So begins the waiting game of Luis Buñuel’s The Exterminating Angel (1962). The guests are being punished for their wicked lifestyle, and are only trapped after the servants—save a butler (“A bourgeois at heart,” Buñuel once explained), who enters the drawing room and finds that he cannot leave, either—spare themselves by exiting the house.
The hours turn into days and the days into weeks, and soon everything and everyone starts to deteriorate as they wait for the invisible wall to crumble, someone to rescue them, or their death. Two lovers kill themselves. For water, the guests take an antique axe to the pipes. For food, some eat paper, while others roast the bear and sheep—kept aside earlier by “the help” for entertainment—that come upon the room. Buñuel generously gives his characters a competence and cooperation they are probably incapable of. They, as one compares the group early in the film, are rats in a sinking ship.
Or just rats. Take the moment early on when the butler trips in front of the guests, spilling hors d’oeuvres on the floor. Most laugh because such an incident could never happen to them. But some don’t because they’re too hungry to.
Buñuel films are always a joy to pick apart the imagery, though half the time it either means nothing at all, or not what we want it to—Buñuel has brushed off viewers likening one character to Christ, and the bear to “the Soviet threat.”
“Everything was arbitrary. I only tried to evoke some sort of disturbing image,” he said. That explains the hand that crawls across the floor, chicken claws in one guest’s purse, and maybe why the guests enter the house twice (Buñuel coyly played this one off when he countered actress Silvia Pinal’s doubts with: “Haven’t you ever had a breakfast twice or bathed twice in one day?”). Touché.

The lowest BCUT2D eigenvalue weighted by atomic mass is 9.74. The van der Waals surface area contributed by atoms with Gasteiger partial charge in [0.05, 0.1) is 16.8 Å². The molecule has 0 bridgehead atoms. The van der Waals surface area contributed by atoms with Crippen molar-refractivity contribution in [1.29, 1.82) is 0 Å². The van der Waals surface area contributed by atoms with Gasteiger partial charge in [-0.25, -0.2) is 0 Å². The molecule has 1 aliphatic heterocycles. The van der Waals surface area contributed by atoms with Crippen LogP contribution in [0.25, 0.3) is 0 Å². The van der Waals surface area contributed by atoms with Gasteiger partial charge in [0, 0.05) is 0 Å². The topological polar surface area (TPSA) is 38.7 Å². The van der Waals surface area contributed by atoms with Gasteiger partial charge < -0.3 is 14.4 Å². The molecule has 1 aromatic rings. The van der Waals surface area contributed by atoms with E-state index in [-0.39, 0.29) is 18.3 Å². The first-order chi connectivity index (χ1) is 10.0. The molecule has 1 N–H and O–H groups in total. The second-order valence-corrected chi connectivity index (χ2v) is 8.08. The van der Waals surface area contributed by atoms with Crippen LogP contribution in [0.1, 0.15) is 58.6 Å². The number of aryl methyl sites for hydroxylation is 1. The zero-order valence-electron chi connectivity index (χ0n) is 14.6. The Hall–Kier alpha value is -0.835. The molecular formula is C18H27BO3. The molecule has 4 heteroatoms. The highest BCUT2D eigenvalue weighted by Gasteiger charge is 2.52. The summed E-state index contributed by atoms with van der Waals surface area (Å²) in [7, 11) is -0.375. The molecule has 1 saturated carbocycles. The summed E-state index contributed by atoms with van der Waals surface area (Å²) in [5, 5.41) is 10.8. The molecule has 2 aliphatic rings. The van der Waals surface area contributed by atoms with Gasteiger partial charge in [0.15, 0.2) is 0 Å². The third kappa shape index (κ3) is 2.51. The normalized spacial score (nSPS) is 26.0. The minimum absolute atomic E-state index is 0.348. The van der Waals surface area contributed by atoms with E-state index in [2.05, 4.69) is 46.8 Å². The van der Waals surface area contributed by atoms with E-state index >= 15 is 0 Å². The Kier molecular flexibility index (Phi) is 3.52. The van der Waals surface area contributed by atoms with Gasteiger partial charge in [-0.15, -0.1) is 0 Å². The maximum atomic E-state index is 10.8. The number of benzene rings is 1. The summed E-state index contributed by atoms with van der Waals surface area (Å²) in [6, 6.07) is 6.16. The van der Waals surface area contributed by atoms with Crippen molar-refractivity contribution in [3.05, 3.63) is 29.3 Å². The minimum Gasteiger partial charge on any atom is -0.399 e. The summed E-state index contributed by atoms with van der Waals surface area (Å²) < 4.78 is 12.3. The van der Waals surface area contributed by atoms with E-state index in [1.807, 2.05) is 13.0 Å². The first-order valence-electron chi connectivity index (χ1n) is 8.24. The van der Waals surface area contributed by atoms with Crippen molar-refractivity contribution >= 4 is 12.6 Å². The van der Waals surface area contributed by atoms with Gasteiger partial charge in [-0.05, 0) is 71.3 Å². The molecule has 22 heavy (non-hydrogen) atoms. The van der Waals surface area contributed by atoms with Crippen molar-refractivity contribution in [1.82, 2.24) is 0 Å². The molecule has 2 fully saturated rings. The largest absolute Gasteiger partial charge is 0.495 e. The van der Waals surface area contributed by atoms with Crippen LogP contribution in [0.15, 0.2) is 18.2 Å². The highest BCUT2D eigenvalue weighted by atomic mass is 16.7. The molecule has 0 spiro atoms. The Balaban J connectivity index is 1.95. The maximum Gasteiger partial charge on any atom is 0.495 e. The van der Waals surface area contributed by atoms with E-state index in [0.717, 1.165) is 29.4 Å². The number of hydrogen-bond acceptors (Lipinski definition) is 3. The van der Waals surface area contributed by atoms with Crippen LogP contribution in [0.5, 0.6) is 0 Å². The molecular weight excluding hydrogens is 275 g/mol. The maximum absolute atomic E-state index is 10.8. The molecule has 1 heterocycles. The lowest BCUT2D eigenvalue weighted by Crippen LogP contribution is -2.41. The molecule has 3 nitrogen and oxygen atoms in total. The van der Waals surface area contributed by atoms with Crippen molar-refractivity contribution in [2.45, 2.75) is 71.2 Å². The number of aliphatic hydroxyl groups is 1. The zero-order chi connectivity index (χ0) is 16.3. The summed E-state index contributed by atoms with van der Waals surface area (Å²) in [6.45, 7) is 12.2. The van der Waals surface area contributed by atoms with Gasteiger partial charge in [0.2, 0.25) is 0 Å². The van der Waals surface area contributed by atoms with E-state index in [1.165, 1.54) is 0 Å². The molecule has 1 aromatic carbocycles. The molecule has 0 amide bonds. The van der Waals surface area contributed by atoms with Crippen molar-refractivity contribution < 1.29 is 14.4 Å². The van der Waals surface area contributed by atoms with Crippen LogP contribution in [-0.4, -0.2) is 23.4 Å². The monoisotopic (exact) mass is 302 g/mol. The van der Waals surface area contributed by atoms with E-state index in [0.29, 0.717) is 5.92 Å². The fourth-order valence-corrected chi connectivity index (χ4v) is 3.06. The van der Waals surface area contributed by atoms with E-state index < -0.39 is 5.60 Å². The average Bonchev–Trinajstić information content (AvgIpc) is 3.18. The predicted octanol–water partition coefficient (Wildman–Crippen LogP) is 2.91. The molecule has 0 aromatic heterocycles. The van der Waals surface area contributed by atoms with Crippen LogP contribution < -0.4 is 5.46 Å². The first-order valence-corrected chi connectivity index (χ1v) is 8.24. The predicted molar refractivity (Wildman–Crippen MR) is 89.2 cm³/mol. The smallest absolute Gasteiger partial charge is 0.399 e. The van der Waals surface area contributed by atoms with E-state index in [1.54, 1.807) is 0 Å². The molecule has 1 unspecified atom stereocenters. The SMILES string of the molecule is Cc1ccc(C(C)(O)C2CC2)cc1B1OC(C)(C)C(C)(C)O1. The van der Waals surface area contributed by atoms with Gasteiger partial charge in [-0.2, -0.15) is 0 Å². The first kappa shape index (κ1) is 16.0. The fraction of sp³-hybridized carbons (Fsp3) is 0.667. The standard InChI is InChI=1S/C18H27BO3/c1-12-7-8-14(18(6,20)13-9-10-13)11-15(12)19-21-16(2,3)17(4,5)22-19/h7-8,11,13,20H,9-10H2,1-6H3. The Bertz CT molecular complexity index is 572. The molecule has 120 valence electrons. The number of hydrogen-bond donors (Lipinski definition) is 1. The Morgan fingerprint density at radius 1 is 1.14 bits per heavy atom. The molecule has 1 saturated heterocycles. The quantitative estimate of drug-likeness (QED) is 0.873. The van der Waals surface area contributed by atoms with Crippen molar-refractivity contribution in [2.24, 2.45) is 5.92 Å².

And the rest? What does it all mean? One interpretation (mine) is that the name of the road the manor sits on—Providence—is no coincidence. For all we know, the parallel road is called Hell’s Highway. The drawing room is the guests’ own personal purgatory for their sinful lifestyle.
It seems a fitting explanation for Buñuel’s film as he, throughout his career, was mercifully critical of both bourgeois mores and religious attitudes. But he was also a surrealist, and so there is no explanation or reason that could satisfy the masses. Nor should there be.
It’s like the old joke: How many surrealists does it take to screw in a lightbulb? Fish.
The Last Script: Remember Luis Buñuel (1:36:58): In this terrific 2008 feature-length documentary, Buñuel’s son Juan and screenwriter/collaborator Jean-Claude Carrière discuss the life and work of the late Spanish filmmaker with others, using significant locations and countries—Spain, France, Mexico, USA—in Buñuel’s life as the backdrop. A very in-depth and personal look into the legend.
Interviews: Actress Silvia Pinal (10:14) and filmmaker Arturo Ripstein (14:49) share their memories of Luis Buñuel in these interviews recorded in 2006. Pinal discusses the director’s childish antics, making The Exterminating Angel (one of three films she did with Buñuel), and the film’s meaning. Ripstein remembers his idol, who he observed on the set, as the one responsible for his becoming a filmmaker.
Also included is a 36-page booklet with an essay titled “Exterminating Civilization” by film scholar and USC professor Marsha Kinder and an interview with Buñuel conducted by “film critics” and “confidants.”